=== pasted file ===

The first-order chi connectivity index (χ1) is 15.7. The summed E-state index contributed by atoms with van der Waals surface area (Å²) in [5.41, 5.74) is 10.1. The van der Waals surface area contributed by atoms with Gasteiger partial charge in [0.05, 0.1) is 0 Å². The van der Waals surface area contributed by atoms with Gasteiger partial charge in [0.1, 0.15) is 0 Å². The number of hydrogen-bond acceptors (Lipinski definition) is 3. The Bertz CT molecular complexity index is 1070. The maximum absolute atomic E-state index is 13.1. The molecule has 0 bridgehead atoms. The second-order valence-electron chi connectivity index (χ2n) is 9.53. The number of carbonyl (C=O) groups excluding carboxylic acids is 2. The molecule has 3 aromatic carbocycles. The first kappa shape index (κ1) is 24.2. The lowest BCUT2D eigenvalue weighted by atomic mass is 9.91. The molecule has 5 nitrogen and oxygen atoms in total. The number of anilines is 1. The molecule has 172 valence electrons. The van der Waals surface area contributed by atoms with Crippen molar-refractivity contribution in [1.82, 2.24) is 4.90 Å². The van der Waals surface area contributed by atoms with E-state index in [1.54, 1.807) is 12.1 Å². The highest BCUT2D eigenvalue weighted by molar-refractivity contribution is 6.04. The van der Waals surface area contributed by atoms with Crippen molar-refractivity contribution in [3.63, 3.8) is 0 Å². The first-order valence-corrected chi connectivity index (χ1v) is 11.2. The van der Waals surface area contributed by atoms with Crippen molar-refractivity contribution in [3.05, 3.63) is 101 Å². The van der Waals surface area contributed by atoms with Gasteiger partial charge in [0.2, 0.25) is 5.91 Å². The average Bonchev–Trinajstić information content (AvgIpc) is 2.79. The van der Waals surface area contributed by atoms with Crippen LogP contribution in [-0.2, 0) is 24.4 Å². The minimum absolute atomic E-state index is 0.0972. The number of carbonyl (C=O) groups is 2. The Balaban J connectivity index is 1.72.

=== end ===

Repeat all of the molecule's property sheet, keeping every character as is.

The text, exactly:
The first-order chi connectivity index (χ1) is 15.7. The summed E-state index contributed by atoms with van der Waals surface area (Å²) in [5.41, 5.74) is 10.1. The van der Waals surface area contributed by atoms with Gasteiger partial charge in [0.05, 0.1) is 0 Å². The van der Waals surface area contributed by atoms with Gasteiger partial charge in [0.1, 0.15) is 0 Å². The number of hydrogen-bond acceptors (Lipinski definition) is 3. The Bertz CT molecular complexity index is 1070. The maximum absolute atomic E-state index is 13.1. The molecule has 0 bridgehead atoms. The second-order valence-electron chi connectivity index (χ2n) is 9.53. The number of carbonyl (C=O) groups excluding carboxylic acids is 2. The molecule has 3 aromatic carbocycles. The first kappa shape index (κ1) is 24.2. The lowest BCUT2D eigenvalue weighted by atomic mass is 9.91. The molecule has 5 nitrogen and oxygen atoms in total. The number of anilines is 1. The molecule has 172 valence electrons. The van der Waals surface area contributed by atoms with Crippen molar-refractivity contribution in [1.82, 2.24) is 4.90 Å². The van der Waals surface area contributed by atoms with E-state index in [1.54, 1.807) is 12.1 Å². The highest BCUT2D eigenvalue weighted by molar-refractivity contribution is 6.04. The van der Waals surface area contributed by atoms with Crippen molar-refractivity contribution in [3.63, 3.8) is 0 Å². The first-order valence-corrected chi connectivity index (χ1v) is 11.2. The van der Waals surface area contributed by atoms with Crippen molar-refractivity contribution in [3.05, 3.63) is 101 Å². The van der Waals surface area contributed by atoms with Gasteiger partial charge in [0.2, 0.25) is 5.91 Å². The average Bonchev–Trinajstić information content (AvgIpc) is 2.79. The van der Waals surface area contributed by atoms with Crippen LogP contribution in [-0.2, 0) is 24.4 Å². The minimum absolute atomic E-state index is 0.0972. The number of carbonyl (C=O) groups is 2. The Balaban J connectivity index is 1.72.